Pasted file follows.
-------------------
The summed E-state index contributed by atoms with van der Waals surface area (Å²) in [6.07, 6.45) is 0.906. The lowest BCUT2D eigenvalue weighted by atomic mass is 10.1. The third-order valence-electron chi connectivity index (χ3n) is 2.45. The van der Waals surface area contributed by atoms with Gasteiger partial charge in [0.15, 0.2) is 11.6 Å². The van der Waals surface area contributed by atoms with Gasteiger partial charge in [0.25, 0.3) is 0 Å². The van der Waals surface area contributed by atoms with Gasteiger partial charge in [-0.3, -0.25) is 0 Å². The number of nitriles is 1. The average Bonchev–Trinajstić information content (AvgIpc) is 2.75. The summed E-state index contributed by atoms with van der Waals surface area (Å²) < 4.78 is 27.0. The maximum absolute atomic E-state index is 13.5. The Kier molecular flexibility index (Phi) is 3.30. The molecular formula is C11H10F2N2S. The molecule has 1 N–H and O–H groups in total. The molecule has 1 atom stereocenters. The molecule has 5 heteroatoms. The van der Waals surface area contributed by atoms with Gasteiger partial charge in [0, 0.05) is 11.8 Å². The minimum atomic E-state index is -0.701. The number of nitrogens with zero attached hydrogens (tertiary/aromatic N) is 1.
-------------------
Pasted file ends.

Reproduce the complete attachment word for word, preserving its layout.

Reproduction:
The summed E-state index contributed by atoms with van der Waals surface area (Å²) in [6.07, 6.45) is 0.906. The lowest BCUT2D eigenvalue weighted by atomic mass is 10.1. The third-order valence-electron chi connectivity index (χ3n) is 2.45. The van der Waals surface area contributed by atoms with Gasteiger partial charge in [0.15, 0.2) is 11.6 Å². The van der Waals surface area contributed by atoms with Gasteiger partial charge in [0.25, 0.3) is 0 Å². The van der Waals surface area contributed by atoms with Gasteiger partial charge in [-0.3, -0.25) is 0 Å². The number of nitriles is 1. The average Bonchev–Trinajstić information content (AvgIpc) is 2.75. The summed E-state index contributed by atoms with van der Waals surface area (Å²) < 4.78 is 27.0. The maximum absolute atomic E-state index is 13.5. The Kier molecular flexibility index (Phi) is 3.30. The molecular formula is C11H10F2N2S. The molecule has 1 N–H and O–H groups in total. The molecule has 1 atom stereocenters. The molecule has 5 heteroatoms. The van der Waals surface area contributed by atoms with Gasteiger partial charge in [0, 0.05) is 11.8 Å². The minimum atomic E-state index is -0.701. The number of nitrogens with zero attached hydrogens (tertiary/aromatic N) is 1.